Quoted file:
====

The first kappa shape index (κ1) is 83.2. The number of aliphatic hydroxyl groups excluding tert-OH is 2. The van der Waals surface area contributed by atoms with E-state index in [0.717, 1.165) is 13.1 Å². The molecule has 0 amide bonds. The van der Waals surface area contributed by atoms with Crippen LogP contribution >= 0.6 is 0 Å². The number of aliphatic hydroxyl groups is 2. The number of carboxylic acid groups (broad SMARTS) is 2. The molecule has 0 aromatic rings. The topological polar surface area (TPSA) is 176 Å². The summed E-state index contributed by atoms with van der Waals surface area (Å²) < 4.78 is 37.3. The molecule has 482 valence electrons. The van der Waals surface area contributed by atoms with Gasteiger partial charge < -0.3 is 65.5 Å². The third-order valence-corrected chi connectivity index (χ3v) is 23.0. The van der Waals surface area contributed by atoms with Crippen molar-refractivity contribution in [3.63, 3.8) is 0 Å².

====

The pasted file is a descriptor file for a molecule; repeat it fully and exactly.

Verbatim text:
The first kappa shape index (κ1) is 83.2. The number of aliphatic hydroxyl groups excluding tert-OH is 2. The van der Waals surface area contributed by atoms with E-state index in [0.717, 1.165) is 13.1 Å². The molecule has 0 amide bonds. The van der Waals surface area contributed by atoms with Crippen LogP contribution >= 0.6 is 0 Å². The number of aliphatic hydroxyl groups is 2. The number of carboxylic acid groups (broad SMARTS) is 2. The molecule has 0 aromatic rings. The topological polar surface area (TPSA) is 176 Å². The summed E-state index contributed by atoms with van der Waals surface area (Å²) < 4.78 is 37.3. The molecule has 482 valence electrons. The van der Waals surface area contributed by atoms with Gasteiger partial charge < -0.3 is 65.5 Å². The third-order valence-corrected chi connectivity index (χ3v) is 23.0. The van der Waals surface area contributed by atoms with Crippen molar-refractivity contribution in [3.63, 3.8) is 0 Å².